Breadboards and Leaf Tables
Always follow historical precedent as a starting point - your proportions will be better, and your work will look familiar to your customers. Ignore good design precedent at your own peril. One doesn't have to go far to see awful looking work, well executed.
Explain to your customer that, as a professional, your opinion would guide things this way or that. The customer doesn't rule - most have no idea what they are talking about or any knowledge of wood as a material.
From contributor A:
Remember the old twist and flip table tops? The top turned ninety degrees to the base, then hinged open to twice its size. Just a thought...
From the original questioner:
Thanks for the advice. I have reoriented the boards and will present the design to my client. It definitely makes it a simpler design to build.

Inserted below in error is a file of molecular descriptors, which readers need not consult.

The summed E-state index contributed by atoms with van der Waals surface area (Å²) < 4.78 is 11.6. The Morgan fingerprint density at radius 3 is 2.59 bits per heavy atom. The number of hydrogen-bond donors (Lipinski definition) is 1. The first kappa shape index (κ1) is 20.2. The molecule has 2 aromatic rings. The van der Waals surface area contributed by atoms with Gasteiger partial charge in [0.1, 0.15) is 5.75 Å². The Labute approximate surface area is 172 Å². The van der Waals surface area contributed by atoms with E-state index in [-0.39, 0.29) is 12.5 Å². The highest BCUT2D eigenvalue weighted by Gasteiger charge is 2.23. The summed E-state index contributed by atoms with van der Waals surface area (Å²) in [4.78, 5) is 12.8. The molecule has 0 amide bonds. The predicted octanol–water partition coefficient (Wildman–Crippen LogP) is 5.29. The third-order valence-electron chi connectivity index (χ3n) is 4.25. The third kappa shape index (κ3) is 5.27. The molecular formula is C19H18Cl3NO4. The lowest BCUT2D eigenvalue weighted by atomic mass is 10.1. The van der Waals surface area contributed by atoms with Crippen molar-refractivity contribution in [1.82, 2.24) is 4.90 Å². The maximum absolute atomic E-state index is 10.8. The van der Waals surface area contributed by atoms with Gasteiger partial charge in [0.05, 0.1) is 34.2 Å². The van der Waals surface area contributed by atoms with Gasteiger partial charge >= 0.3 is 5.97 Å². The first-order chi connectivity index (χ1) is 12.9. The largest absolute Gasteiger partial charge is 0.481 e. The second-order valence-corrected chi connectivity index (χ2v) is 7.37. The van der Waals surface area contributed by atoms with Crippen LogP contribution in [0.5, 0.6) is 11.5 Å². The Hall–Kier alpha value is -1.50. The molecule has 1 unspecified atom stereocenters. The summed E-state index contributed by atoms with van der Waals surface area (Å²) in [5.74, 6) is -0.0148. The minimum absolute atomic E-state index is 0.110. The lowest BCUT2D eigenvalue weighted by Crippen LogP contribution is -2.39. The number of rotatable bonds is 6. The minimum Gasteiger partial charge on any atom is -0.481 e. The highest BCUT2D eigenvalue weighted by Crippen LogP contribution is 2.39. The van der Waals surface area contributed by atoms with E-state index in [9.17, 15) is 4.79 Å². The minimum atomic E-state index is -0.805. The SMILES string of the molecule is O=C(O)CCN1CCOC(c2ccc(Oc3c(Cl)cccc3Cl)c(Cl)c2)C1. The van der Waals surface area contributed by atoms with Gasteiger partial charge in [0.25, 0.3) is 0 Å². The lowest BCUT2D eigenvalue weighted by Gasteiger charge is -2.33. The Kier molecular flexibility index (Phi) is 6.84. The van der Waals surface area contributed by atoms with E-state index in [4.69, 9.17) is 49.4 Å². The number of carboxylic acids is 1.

From contributor U:
I build several of these every year, and haven't had a problem with any of them. I always glue up my center panel long enough to allow me to cut the leaf off of one end before I put the breadboard ends on. This takes wood movement out of the equation, because your leaf is identical to the center panel. I then fasten a 1-1/4" x 2" cleat underneath each cross grain edge of the leaf and main top to keep everything flat. I cut the cleats about 2-1/2" short of the aprons to leave room for the slides.
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